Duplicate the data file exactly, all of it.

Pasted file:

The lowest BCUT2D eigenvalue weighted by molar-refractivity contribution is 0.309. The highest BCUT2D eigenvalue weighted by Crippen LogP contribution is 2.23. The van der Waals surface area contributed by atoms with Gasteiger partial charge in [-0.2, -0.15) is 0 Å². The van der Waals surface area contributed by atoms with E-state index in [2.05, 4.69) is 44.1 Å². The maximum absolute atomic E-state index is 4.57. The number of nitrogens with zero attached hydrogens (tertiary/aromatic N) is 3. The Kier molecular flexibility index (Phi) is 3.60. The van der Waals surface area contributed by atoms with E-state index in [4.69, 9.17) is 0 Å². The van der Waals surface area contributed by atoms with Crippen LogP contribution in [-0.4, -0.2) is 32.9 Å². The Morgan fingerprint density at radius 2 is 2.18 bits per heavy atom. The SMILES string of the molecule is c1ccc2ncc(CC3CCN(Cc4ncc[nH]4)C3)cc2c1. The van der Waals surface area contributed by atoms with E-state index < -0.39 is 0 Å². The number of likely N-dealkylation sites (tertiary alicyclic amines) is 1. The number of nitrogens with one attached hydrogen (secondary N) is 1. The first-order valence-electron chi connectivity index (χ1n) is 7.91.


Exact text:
The lowest BCUT2D eigenvalue weighted by molar-refractivity contribution is 0.309. The highest BCUT2D eigenvalue weighted by Crippen LogP contribution is 2.23. The van der Waals surface area contributed by atoms with Gasteiger partial charge in [-0.2, -0.15) is 0 Å². The van der Waals surface area contributed by atoms with E-state index in [2.05, 4.69) is 44.1 Å². The maximum absolute atomic E-state index is 4.57. The number of nitrogens with zero attached hydrogens (tertiary/aromatic N) is 3. The Kier molecular flexibility index (Phi) is 3.60. The van der Waals surface area contributed by atoms with E-state index in [4.69, 9.17) is 0 Å². The van der Waals surface area contributed by atoms with Crippen LogP contribution in [-0.4, -0.2) is 32.9 Å². The Morgan fingerprint density at radius 2 is 2.18 bits per heavy atom. The SMILES string of the molecule is c1ccc2ncc(CC3CCN(Cc4ncc[nH]4)C3)cc2c1. The van der Waals surface area contributed by atoms with E-state index < -0.39 is 0 Å². The number of likely N-dealkylation sites (tertiary alicyclic amines) is 1. The number of nitrogens with one attached hydrogen (secondary N) is 1. The first-order valence-electron chi connectivity index (χ1n) is 7.91.